In the first 5 years of the university accreditation will not be sought. The goal is to develop a new business model for universities that can be sustained. Assessing students’ success in terms of knowledge acquisition and job readiness will be part of our yearly evaluation conducted by a group of students, faculty, and business representatives.
The degree will have two interconnected tracks: First, soft skills and second technical skills (domain knowledge). This is similar to the program outline of StartUp Institute, Minerva School, Quest University, and certain master programs at Maastricht University. They all realized that soft skills are crucial and need to be integrated.
We will focus on two soft skills (problem solving and collaboration), because we think they are important for all jobs. This soft track runs in parallel of the technical track. This is done in many other learning settings. Assignments done for the technical track are always also evaluated for the soft skills. Throughout the program students are paired with one mentor whose responsibility is to guide the student in growing in the soft skills.
Technical skills (domain knowledge) - inspiration from Saylor University, possibly partner with them to support the student's learning. Saylor University offers detailed course descriptions, assignments, and lectures. This can be supplemented using the Learning Circle ToolKit offered by P2P University.
The domain knowledge students need to acquire will be decomposed into learning objectives. Learning objectives are open-ended statements about what students need to know, but specific about one are (e.g. theory or skill). In the beginning we will rely on experts to determine the set of objectives students need to meet. Over time we will be able to detect a sequence of objectives that lead to a certain performance in the domain and thus will be better able to advise students on how to sequence their learning. We will use machine learning to discover this sequence. Machine learning takes information (ie data) and try to find patterns in it.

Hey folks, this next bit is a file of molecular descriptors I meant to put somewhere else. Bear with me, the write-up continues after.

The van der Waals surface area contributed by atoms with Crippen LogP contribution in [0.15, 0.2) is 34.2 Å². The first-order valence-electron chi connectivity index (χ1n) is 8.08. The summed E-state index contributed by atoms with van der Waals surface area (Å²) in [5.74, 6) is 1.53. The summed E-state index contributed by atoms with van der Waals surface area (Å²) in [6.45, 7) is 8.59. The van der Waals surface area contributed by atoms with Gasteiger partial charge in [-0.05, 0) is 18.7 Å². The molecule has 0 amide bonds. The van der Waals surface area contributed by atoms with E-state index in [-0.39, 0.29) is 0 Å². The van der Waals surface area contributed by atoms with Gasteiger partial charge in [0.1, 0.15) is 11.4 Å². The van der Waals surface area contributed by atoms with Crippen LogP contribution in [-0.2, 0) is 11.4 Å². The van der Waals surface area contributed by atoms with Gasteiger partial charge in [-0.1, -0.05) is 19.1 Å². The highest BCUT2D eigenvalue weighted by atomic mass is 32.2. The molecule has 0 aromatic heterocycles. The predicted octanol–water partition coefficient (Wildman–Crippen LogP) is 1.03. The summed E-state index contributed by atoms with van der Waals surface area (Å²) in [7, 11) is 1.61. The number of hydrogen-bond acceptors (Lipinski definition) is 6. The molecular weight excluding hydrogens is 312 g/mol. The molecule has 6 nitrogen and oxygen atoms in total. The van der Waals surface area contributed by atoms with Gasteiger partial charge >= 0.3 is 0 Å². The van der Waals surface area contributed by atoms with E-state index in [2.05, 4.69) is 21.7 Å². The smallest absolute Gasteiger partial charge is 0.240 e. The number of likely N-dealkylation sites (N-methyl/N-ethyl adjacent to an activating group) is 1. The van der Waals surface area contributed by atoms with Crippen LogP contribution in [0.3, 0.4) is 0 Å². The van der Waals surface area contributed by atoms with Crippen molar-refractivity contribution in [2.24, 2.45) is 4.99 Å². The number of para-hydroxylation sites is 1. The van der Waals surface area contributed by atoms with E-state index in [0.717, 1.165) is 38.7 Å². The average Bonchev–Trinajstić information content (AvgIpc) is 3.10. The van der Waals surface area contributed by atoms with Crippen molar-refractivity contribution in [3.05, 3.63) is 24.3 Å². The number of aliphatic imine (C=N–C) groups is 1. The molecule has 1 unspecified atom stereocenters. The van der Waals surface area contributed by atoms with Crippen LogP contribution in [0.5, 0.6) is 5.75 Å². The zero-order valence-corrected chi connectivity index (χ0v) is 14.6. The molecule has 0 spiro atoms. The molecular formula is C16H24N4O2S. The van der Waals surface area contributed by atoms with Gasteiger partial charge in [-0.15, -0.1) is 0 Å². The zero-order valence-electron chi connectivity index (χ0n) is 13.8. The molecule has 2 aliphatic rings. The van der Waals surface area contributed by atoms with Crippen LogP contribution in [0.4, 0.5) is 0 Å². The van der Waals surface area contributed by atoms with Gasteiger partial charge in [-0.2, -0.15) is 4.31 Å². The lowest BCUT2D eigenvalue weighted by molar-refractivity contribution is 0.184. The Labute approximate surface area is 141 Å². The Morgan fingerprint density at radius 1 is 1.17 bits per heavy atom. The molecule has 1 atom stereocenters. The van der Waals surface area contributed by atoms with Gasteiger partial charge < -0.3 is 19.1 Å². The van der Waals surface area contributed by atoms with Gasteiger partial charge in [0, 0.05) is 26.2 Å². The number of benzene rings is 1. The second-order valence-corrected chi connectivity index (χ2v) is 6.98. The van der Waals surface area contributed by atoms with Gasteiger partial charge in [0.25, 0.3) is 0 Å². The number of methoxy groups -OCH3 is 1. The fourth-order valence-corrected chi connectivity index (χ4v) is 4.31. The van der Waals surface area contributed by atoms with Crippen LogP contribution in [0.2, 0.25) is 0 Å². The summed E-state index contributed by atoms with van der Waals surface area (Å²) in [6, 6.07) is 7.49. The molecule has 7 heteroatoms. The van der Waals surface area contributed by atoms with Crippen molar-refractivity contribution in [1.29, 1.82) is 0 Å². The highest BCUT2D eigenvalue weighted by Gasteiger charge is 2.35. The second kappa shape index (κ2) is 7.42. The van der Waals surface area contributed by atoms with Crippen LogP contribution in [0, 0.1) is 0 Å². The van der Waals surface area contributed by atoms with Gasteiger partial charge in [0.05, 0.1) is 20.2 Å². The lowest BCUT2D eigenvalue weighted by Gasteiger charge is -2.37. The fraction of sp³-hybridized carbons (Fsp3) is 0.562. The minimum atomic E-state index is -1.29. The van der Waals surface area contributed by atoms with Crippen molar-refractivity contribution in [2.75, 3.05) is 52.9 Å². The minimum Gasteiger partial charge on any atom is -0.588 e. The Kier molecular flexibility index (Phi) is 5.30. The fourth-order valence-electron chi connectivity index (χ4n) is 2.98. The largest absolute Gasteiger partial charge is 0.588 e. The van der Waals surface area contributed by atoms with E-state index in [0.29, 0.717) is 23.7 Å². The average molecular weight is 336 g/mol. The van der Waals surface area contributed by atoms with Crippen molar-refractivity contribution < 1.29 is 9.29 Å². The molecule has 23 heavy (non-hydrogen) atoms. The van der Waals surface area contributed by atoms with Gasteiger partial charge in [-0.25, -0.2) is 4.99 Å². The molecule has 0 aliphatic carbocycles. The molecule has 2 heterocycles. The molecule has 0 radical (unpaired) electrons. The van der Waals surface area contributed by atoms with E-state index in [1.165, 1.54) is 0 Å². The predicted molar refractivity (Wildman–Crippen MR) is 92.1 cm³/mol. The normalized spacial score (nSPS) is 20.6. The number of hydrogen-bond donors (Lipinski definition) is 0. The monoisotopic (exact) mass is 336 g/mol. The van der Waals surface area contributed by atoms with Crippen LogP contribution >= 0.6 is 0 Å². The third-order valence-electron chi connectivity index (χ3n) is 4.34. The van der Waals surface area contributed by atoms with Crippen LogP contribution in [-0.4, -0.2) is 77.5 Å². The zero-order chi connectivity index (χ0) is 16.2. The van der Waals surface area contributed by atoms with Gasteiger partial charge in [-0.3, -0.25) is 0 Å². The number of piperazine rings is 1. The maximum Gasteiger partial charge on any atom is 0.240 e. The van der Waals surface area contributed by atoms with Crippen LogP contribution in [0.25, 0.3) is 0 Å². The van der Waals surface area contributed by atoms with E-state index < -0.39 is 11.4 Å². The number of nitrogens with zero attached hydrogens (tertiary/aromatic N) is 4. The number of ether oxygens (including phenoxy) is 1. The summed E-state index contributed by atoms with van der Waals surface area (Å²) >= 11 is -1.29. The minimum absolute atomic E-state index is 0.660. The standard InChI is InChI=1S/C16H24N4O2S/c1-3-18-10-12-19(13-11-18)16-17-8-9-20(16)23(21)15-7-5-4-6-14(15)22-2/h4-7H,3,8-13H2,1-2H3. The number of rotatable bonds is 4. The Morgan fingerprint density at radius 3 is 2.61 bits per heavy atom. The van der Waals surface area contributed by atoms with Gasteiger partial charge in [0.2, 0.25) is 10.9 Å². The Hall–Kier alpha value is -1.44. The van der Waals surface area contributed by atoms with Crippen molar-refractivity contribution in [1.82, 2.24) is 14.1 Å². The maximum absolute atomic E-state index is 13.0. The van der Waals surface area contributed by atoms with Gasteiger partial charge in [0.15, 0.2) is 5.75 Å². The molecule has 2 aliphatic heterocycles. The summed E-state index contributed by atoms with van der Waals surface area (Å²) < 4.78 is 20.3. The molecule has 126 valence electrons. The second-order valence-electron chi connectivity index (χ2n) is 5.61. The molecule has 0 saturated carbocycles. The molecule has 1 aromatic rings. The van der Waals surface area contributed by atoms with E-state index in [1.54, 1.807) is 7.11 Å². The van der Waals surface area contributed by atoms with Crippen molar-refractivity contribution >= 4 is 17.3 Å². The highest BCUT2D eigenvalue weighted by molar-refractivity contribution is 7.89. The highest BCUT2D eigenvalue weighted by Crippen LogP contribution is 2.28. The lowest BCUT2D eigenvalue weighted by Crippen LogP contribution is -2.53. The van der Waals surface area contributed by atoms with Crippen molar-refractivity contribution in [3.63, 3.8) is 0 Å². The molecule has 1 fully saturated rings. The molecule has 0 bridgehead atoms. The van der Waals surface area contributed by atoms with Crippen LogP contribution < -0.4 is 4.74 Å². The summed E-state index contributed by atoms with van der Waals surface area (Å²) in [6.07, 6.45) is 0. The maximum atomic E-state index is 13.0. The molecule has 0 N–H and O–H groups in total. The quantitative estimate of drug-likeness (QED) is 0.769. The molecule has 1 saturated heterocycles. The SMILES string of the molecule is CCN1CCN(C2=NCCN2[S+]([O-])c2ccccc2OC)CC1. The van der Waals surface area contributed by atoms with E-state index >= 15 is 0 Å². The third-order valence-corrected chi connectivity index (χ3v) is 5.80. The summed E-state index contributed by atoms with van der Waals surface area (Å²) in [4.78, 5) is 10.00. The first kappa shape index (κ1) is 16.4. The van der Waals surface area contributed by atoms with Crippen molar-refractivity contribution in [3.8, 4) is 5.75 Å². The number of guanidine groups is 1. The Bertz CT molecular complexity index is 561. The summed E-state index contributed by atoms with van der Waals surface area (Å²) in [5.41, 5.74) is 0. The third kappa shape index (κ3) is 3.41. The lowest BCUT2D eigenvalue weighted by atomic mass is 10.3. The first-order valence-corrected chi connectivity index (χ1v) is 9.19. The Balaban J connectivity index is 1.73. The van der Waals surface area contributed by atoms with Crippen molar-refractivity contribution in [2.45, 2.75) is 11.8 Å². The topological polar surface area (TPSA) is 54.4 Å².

Learning objectives are tied to courses. One course can have several learning objectives. If students can provide proof that they already meet an objective, they will receive full credits for the course (competency-based assessment). Students will have to assess themselves and each other. For each objective they need to create 2 statements: what I/ the student learned/did well and what I/the student should improve.
In the 3rd year students have to spend 6 months working in a company or create their own company. If they choose to create their own company they will have to show a business plan within the first month (e.g. market analysis, risk assessment, competitor analysis, technological requirements etc.)
Students will follow together courses offered by MITs open courseware. These exist for longer and thus we expect this offer to be more stable than MOOC courses. However, this can change if MOOC providers are willing to collaborate. We would like to give admitted students the security of knowing what courses they can take over the next 3 years. Therefore, any collaboration should take this into account. As the interaction will take place between the students offline, courses can be in “archive” status on the platforms. Online collaboration will be done through the P2PU platform.